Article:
Tokyo sees its fair share of rain and gloomy days. The good news is that there’s still a ton of things to do in the city when the weather turns sour. Here are a few of our favorite things to do on a rainy day in Tokyo.
Grab a coffee at Fuglen
Cafe, Cocktail Bar, Coffee Shop, Tea , $$$
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Get cozy at Fuglen. Their lightly roasted craft coffee will tempt even the most devoted tea drinkers. Fuglen started out in Oslo, Norway, but their Tokyo location, with its old-fashioned Nordic décor, fits perfectly well into the hip Tomigaya neighborhood of Shibuya. In addition to coffee, they serve light snacks such as toast and Norwegian brown cheese or baked treats that change on the daily, according to availability. Too late for coffee? Fuglen flips into a cocktail bar in the evenings.
Mori Art Museum is the leading museum of contemporary art in Tokyo, and their exciting exhibits—from futuristic robots to Marvel superhero collaborations—know how to hook a crowd. The museum sits on the 52nd and 53rd floor of Roppongi Hills, so even some of the exhibit rooms will have a jaw-dropping view of the city. Be sure to check out the Sun and Moon Cafe after browsing the art, or head to the adjacent Tokyo City View and Sky Deck for a different perspective on Tokyo (if it isn’t pouring).
Grab your friends and head to Kurand Sake Market to discover your new favorite nihonshu, the Japanese liquor also known as sake. This neat little serve-it-yourself bar provides standing-room-only tables and over 100 types of sake for you to browse, mainly picked up through partnerships with small craft breweries throughout Japan. The entrance fee is about ¥3,240 (US$29) per head and allows you to sample as many different bottles as you want, with tasting cups provided. Note that the drinking age in Japan is 20 years old.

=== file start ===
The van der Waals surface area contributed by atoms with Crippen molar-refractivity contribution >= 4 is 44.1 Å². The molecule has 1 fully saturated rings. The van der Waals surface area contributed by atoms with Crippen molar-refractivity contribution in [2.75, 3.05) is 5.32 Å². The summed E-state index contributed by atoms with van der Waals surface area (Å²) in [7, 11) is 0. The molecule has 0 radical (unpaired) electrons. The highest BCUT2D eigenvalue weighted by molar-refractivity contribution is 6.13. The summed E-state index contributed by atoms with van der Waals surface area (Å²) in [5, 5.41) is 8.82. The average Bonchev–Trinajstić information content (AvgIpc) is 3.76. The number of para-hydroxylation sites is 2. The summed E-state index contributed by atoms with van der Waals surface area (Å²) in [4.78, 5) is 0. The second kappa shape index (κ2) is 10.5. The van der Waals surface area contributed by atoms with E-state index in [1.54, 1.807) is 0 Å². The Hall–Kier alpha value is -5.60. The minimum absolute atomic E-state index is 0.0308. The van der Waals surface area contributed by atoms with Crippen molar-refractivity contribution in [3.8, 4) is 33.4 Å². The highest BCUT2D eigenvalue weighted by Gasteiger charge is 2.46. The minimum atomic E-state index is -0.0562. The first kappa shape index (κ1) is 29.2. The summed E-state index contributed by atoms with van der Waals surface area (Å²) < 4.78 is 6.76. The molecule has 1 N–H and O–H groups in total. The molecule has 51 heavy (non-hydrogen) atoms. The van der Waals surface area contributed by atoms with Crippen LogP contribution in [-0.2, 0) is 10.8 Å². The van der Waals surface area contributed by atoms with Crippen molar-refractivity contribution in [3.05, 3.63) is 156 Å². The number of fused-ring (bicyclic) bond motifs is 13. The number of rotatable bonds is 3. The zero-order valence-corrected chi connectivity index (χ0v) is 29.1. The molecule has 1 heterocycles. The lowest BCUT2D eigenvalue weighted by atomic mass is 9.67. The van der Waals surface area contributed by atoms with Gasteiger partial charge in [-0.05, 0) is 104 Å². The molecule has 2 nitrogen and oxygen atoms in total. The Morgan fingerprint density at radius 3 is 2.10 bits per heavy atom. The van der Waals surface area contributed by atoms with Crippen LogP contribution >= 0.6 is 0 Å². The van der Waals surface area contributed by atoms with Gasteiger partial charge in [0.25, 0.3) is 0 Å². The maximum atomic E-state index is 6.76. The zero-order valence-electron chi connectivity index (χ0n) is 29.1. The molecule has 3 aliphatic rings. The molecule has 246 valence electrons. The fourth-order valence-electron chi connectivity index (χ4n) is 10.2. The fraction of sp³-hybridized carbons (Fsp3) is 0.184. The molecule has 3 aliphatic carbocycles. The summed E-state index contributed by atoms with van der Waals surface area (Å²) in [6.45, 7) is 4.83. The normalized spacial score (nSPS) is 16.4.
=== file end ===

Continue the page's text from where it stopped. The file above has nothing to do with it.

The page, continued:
Times Spa Resta is an impressive multi-level onsen and spa complex in Ikebukuro, perfect for lounging away a dreary rainy day. As well as relaxing baths and saunas, the facility features treatment rooms for massages, body scrubs, and other beauty treatments. There’s also an on-site restaurant serving light and healthy Japanese meals, so there’s no need to worry about where to grab lunch. Times Spa Resta costs ¥2,750 (US$25) for entry during the week and ¥3,100 (US$28) on weekends. It sits on the 10th, 11th and 12th floors of Times Station Ikebukuro. Tattoos are not allowed.
Whether you’re looking for the latest English bestseller or the next serial of your favorite Japanese manga, mega-bookstore Maruzen has got you covered. This flagship has an enormous selection of foreign and domestic books in multiple languages and a multi-lingual computer interface to help you navigate through them all. Maruzen also sells stationery and other bookish odds and ends, such as book covers and bookmarks. It sits inside Oazo.
Discover traditional Japanese culture at Urasando Garden
Dessert Shop, Japanese, Dessert, $$$
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Urasando Garden is a place where visitors can experience traditional Japanese culture, sample old-fashioned treats and shop for artisanal souvenirs. This “cultural mall” opened in March 2016 in a beautifully renovated post-war Japanese home. Visitors can spend the day roasting their own mitarashi dango (savory rice dumplings with soy glaze), sample Japanese matcha, and purchase delicate wagashi (Japanese teatime sweets) to take home.
Nakano Broadway is a must-see for lovers of Japanese pop culture and anime, including older favorites that are no longer stocked at big name stores such as Animate. Admittedly a bit old and dingy compared to the fancy department stores of Shibuya and Shinjuku, Nakano Broadway is nevertheless an easy place to get lost for an afternoon. The second floor of the mall is home to countless small shops selling new and used goods, including video games and spare parts, action figures, plushies and more.